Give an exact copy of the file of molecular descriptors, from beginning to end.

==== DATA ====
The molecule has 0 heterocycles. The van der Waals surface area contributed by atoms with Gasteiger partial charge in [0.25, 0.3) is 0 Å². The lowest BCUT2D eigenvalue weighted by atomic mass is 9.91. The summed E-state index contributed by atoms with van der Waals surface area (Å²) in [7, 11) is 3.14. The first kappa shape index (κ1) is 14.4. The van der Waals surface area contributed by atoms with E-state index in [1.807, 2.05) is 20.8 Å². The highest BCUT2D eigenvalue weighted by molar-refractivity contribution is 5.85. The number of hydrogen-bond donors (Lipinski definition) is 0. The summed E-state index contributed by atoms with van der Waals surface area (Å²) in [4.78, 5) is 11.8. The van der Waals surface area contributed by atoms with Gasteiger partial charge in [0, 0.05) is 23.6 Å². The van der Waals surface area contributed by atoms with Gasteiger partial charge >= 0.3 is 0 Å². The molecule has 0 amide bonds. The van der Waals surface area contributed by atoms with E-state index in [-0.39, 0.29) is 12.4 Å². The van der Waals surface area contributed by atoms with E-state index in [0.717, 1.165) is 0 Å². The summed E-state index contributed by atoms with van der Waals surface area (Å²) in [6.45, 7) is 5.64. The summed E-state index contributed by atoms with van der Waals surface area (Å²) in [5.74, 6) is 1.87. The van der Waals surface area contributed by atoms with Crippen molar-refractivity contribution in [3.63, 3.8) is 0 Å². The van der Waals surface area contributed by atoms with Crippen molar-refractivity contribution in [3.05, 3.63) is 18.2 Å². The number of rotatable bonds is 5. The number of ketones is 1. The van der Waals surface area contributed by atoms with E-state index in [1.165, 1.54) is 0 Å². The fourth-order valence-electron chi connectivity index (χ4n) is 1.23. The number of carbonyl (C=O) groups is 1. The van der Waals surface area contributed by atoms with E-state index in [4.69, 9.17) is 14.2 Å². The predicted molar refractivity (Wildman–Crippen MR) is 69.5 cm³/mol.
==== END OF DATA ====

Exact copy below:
The molecule has 0 heterocycles. The van der Waals surface area contributed by atoms with Gasteiger partial charge in [0.25, 0.3) is 0 Å². The lowest BCUT2D eigenvalue weighted by atomic mass is 9.91. The summed E-state index contributed by atoms with van der Waals surface area (Å²) in [7, 11) is 3.14. The first kappa shape index (κ1) is 14.4. The van der Waals surface area contributed by atoms with E-state index in [1.807, 2.05) is 20.8 Å². The highest BCUT2D eigenvalue weighted by molar-refractivity contribution is 5.85. The number of hydrogen-bond donors (Lipinski definition) is 0. The summed E-state index contributed by atoms with van der Waals surface area (Å²) in [4.78, 5) is 11.8. The van der Waals surface area contributed by atoms with Gasteiger partial charge in [0, 0.05) is 23.6 Å². The van der Waals surface area contributed by atoms with Gasteiger partial charge >= 0.3 is 0 Å². The molecule has 0 amide bonds. The van der Waals surface area contributed by atoms with E-state index in [-0.39, 0.29) is 12.4 Å². The van der Waals surface area contributed by atoms with E-state index in [0.717, 1.165) is 0 Å². The summed E-state index contributed by atoms with van der Waals surface area (Å²) in [6.45, 7) is 5.64. The summed E-state index contributed by atoms with van der Waals surface area (Å²) in [5.74, 6) is 1.87. The van der Waals surface area contributed by atoms with Crippen molar-refractivity contribution in [3.63, 3.8) is 0 Å². The van der Waals surface area contributed by atoms with Crippen molar-refractivity contribution in [3.05, 3.63) is 18.2 Å². The number of rotatable bonds is 5. The number of ketones is 1. The van der Waals surface area contributed by atoms with E-state index in [1.165, 1.54) is 0 Å². The fourth-order valence-electron chi connectivity index (χ4n) is 1.23. The number of carbonyl (C=O) groups is 1. The van der Waals surface area contributed by atoms with E-state index in [4.69, 9.17) is 14.2 Å². The predicted molar refractivity (Wildman–Crippen MR) is 69.5 cm³/mol.